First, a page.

How to price offers for off-market deals

10 Replies

I have been running into the issue of not knowing how to price offers for off-market deals I find from direct mail campaigns. 

I am operating in a market with a very heterogenous real estate landscape in a relatively small county, so comparable sales data from Zillow, Realtor, etc is a little finnicky. 

Does anyone have a strategy for how to price offers? I am hoping to send some blind offers in my letters, and I want to develop a good system for determining price.

Thank you!

-Eli


@Eli Kallison

Hey Eli,

I think at minimum you need to figure out what the properties in that area would rent for.  Once you have that information you can work that number in for cash flow and cash on cash return based on a number you pay for a house.  You can use different down payments and even all cash scenarios to figure out different numbers.  

After doing these exercises you can come up with the perfect number to offer on a house based on your investment criteria.  

Your offer shouldn't be based on market value, it should be based on the returns on the investment that you are seeking.

If you don't know how to analyze numbers on a rental I would suggest watching a youtube video by Brandon Turner called "Calculating numbers on a rental property using the 4 square method"

Good luck!!!!

Account Closed

I will give you one scenario that happens all the time.  Elderly person passes away, home if fully paid off.  Children don't want to deal with the property.  They sell it at a deep discount.  

This is just one answer to your question.  There are many more though.

@Eli Kallison

Account Closed

Here is a sample of working the problem:

If you know you can get $1000 for rent then you start there

Rent: $1000

Plug in price of home: $100,000

25% down = $25000

Loan- $75,000 @ 3%

Principal and interest- $316.20

Taxes- $104.17

Insurance- $29.17

Vacancy 5% -$50

Repairs 5%- $50

Capex 10%- $100

Tenanats responsible for: water, garbage, electricity, gas, gardening- $0

Add your costs up- $649.54

Rent minus costs- $1000 - $649.54 = $350.46 monthly cash flow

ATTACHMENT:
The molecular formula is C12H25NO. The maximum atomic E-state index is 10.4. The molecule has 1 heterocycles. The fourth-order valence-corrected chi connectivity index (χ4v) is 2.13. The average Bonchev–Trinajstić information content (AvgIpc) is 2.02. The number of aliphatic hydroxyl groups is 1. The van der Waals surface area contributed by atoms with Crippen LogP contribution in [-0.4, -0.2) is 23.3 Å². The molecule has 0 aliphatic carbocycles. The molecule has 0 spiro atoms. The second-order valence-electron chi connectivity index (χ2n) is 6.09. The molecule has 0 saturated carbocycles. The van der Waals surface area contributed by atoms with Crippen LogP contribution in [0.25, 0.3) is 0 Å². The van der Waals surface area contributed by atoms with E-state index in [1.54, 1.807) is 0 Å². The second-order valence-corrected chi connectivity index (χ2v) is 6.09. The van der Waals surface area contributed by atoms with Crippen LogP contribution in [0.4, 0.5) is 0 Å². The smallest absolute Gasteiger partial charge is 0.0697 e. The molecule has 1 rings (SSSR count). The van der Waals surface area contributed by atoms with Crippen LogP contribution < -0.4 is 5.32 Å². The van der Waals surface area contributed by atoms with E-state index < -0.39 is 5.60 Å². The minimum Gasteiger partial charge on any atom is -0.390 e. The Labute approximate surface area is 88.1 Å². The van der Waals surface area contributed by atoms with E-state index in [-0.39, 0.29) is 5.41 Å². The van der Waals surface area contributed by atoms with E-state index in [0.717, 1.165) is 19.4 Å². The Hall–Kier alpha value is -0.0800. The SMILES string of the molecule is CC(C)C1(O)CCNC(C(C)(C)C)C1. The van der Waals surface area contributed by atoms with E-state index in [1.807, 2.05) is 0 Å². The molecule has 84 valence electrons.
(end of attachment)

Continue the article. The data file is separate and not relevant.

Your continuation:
Yearly cashflow- $350.46 x 12 = $4205.52

Cash on Cash return- down payment $25,000 + closing $3000 (3%) + Rehab $10,000- Total cash investment $38,000

Annual cash flow $4205.52 divided by total cash investment $38,000 = .11067158 x 100 = 11.6% Cash on Cash return

Change the rent amount and the price of the home and plug them in and you can work out the number to see if it works for you or not.

I hope this helps!

In many markets the "value" of a property has no correlation with what rents are. Besides, looking at it in that way is too myopic, it really only provides you with one possible exit strategy. 

Partner up with a local realtor who knows something about investments and negotiation. They will be able to tell you what retail values are ARV for properties should be. You can use that info as a guideline and make offers accordingly.

Best of luck!

Originally posted by @Damaso Bautista :

@Eli Kallison

Account Closed

Here is a sample of working the problem:

If you know you can get $1000 for rent then you start there

Rent: $1000

Plug in price of home: $100,000

25% down = $25000

Loan- $75,000 @ 3%

Principal and interest- $316.20

Taxes- $104.17

Insurance- $29.17

Vacancy 5% -$50

Repairs 5%- $50

Capex 10%- $100

Tenanats responsible for: water, garbage, electricity, gas, gardening- $0

Add your costs up- $649.54

Rent minus costs- $1000 - $649.54 = $350.46 monthly cash flow

Yearly cashflow- $350.46 x 12 = $4205.52

Cash on Cash return- down payment $25,000 + closing $3000 (3%) + Rehab $10,000- Total cash investment $38,000

Annual cash flow $4205.52 divided by total cash investment $38,000 = .11067158 x 100 = 11.6% Cash on Cash return

Change the rent amount and the price of the home and plug them in and you can work out the number to see if it works for you or not.

I hope this helps!

Thank you for this explanation Damaso. Much appreciated. The rent to cost ratio in this area is pretty abismal, so cash on cash is low. But, the market is and has been quite hot for owner occupants and some vacation homes. I'm hoping to send out offers below market value of home in bulk via direct mail and then turn around and sell on mls for retail. I'm just having a tough time figuring out how to get a system down for blind initial pricing (subject to visual and professional inspection later on) that doesn't require manual analysis of each property that I mail. 

@Eli Kallison

The problem with blind initial price is that you really don't know what you have.  It can work if you know what the price of a complete gut job house will sell for and then you can get a house that is at least living for that cost.  That way you can pretty much know that you are going to be able to resell it as is and make money.  But I think those nuggets are very hard to to find.

Good luck in your journey!

Depends on what you plan to do with it. I'd base it off numbers. Give them a fair offer that fits the numbers. Base numbers on comps and rent. If you are familiar with the market you should be able to have a general idea then pin point an offer price.